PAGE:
Horror is very hard to properly convey in a boardgame. Looking at Dawn of Madness‘s plot and design, this is a game that might do it. Up to four players find themselves in a horrifically distorted Otherworld where their worst fears are real and out to devour them. Everything seems better than getting deeper into this world, but it is inextricably linked to the player characters’ mysterious past. They all are somehow involved in experiments to transcend humanity into godhood, and they aren’t the nice kind of experiment. Each chapter in the Dawn of Madness campaign explores one Wanderer’s nightmares, with each of them having different outcomes and together leading into different final boss encounters. There’s a lot of horror to explore here even after you finish the game once. Dawn of Madness features some of the best, most horrifying miniatures I’ve ever seen in a boardgame Kickstarter, but nevertheless I love that you can get a much cheaper (still not exactly cheap) version using paper standees instead, for those of us who want experience the game but spend less on – admittedly incredible – eye candy. I’d love if that became more common in games with lots of miniatures.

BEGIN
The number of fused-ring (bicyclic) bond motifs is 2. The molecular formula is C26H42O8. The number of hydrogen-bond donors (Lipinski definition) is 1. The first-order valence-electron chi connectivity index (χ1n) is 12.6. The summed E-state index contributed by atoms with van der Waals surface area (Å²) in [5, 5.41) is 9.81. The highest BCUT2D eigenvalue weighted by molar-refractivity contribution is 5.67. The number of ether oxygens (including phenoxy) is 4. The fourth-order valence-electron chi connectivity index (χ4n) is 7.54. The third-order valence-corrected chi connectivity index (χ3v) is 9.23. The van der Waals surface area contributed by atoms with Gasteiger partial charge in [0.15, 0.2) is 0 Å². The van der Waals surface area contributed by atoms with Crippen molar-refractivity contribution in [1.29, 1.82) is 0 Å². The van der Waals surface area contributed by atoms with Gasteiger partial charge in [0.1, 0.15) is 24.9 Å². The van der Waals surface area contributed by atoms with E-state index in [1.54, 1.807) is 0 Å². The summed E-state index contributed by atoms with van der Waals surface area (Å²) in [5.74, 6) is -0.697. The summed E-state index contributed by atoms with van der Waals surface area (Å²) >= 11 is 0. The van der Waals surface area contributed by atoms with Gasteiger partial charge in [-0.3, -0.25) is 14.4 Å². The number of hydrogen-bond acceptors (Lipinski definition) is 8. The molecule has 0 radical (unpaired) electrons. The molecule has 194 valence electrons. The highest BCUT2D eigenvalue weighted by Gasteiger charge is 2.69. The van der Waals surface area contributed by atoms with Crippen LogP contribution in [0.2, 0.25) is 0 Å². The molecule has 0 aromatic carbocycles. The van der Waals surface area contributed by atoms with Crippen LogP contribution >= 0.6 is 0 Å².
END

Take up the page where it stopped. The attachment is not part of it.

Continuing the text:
Larian Studios / Lynnvander Studios
Divinity Original Sin, a cooperative boardgame based on the popular video game, has an impressive size. 520 locations to explore, 102 skills, 100 items, 40 enemies, 8 bosses with 56 boss tactics cards and more than 120 pages of story in the encounter book. Which parts of the story you explore depends on your decisions, and then Divinity Original Sin gets really interesting. In a way it goes beyond the Legacy system, where your decisions affect your game. With the Chronicle System your decisions affect everyone’s game. When you’re done playing you can submit the decisions you made online and the submitted decisions will affect how the world develops in future expansions. An interesting idea. I’m curious to see how much of your own game you’ll recognize in the expansions.